It is difficult to enter Bracciolini’s mind and fully appreciate all the burlesque angles he conceived, but in his Fillide civettina he may indeed be referring to a prostitute. For me the poem evokes reminiscences of Caravaggio’s favourite model, Fillide Melandroni, who had also conquered the hearts of prominent figures. Is it through the eyes of Melandroni’s aristocratic lover Giulio Strozzi, I begin to wonder, that Bracciolini composed his Fillide civettina? This lawyer-poet had formally proposed to Melandroni, probably soon after Caravaggio’s death in 1610, or even earlier. The Strozzi-Melandroni relationship turned into a heart wrenching affair. At the instigation of Giulio’s family, Fillide was exiled from Rome in 1612, because it was thought that she had a bad influence on him. But the Caravaggio biographies I have consulted so far on the matter do not provide any hints of Fillide Melandroni having possibly obstructed the marriage to Giulio. I gather it was rather Giulio’s family who had done their utmost to prevent a wedding. Was there indeed a marriage contract that Fillide ignored, the betrayal of her future husband, as Bracciolini suggests, and of ‘testimoni’ in an obvious lawsuit following the conflict? I need to find out more about the Giulio Strozzi-Fillide Melandroni relationship to establish if it was perhaps through the eyes of the lawyer-poet that Bracciolini portrayed his Fillide civettina. Had Bracciolini and Giulio Strozzi been in touch personally, during which Strozzi confided to Bracciolini over a possible lawsuit about a pre-marital contract that had been broken by Fillide Melandroni?
Bracciolini and Strozzi
I soon find that Francesco Bracciolini and Giulio Strozzi round 1610 are working in apparent conjunction as pioneering translators of Spanish literature, Bracciolini being described as the first translator of Cervantes’ Don Quichote. The year is 1610. Very recently Iole Scamuzzi, in her study Il curioso impertinente fra Spagna e Italia (2010), devoted a chapter to the two poets whose literary activities and interests converged in the pieces they compiled. At first these translations were not meant for publication, being experimental manuscripts that were restricted to their intimate circle of friends. It is inconclusive how Bracciolini and Strozzi were able to communicate. Bracciolini lived in his native Pistoia in Tuscany where he is supposed to have sought an ecclesiastical career, obviously in combination with his literary activities for the Medici family. Giulio Strozzi was active in Rome at the time, as ‘protonotario apostolico’. The communication between the two poets may have been through the academies they were members of. Furthermore, just like Bracciolini, Giulio Strozzi was closely connected to the de’ Medici family throughout his career. He wrote several epitaphs honouring recently deceased Medici princes.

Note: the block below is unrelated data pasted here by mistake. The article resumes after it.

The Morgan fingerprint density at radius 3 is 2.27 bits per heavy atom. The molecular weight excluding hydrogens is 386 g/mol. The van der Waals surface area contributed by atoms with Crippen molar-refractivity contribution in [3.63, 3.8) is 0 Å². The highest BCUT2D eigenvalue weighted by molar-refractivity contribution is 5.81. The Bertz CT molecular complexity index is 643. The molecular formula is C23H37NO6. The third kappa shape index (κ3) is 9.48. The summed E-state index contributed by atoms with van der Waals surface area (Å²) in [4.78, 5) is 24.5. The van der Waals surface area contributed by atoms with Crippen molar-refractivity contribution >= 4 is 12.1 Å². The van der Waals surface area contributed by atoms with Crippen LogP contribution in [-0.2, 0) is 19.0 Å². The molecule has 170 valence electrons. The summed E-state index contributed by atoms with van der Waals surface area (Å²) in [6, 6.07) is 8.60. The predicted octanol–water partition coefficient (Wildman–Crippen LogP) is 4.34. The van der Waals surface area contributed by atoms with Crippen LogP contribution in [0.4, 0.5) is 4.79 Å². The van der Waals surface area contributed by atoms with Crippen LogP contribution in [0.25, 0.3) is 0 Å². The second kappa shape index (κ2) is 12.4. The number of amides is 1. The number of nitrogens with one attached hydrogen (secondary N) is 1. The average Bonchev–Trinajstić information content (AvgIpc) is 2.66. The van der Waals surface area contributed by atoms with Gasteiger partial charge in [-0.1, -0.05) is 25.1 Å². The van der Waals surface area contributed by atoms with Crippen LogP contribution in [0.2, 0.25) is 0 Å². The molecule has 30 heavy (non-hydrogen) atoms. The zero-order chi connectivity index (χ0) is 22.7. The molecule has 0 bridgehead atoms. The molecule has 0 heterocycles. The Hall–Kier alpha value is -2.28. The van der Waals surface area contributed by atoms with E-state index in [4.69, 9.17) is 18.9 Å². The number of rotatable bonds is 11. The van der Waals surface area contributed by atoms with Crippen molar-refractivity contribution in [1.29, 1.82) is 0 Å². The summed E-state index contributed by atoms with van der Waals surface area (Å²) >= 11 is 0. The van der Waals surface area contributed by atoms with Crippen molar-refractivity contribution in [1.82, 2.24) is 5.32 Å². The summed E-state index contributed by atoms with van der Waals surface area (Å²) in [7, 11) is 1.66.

This was a time when Giulio Strozzi became one of the most important cultural figures in Rome, particularly in the intellectual atmosphere of the Roman academies. The literary evenings held at Rome’s academies, especially the Accademia degli Umoristi, were probably the fertile setting where the Apollo and Hyacinth tennis theme gestated. The poets who, between 1610-1625, experimented with ball-related poetry were all Umoristi. The Umoristi’s main activities included the recitation and composition of poetry that mocked established, literary traditions, in particular the serious use of mythology in Italian verse. Both Bracciolini and Giulio Strozzi feature in the long list of Umoristimembers, until 1608, when Strozzi was involved in founding an academy of his own, the Accademia degli Ordinati.
It is quite feasible that Bracciolini, in his account of the tennis match between Apollo and Hyacinth of his Lo Scherno degli Dei, employed a principal example of a match with un unfortunate ending that had stuck in his memory. The poet may have included his Fillide civettina in the same 1618 edition to puzzle and confuse his readers even further. Were the Apollo and Hyacinth tennis episode and his poem about an unfaithful courtesan called Fillide related? As we saw, all ‘burlesco mitologico’ works of the time played with allusions to contemporary reality, through burlesque interpretations or travesties of real events, to show disapproval of certain behaviour. The real identity of Fillide civettina is not yet done and dusted, but I now possess enough ammunition to work towards the ultimate challenge of the upcoming presentation.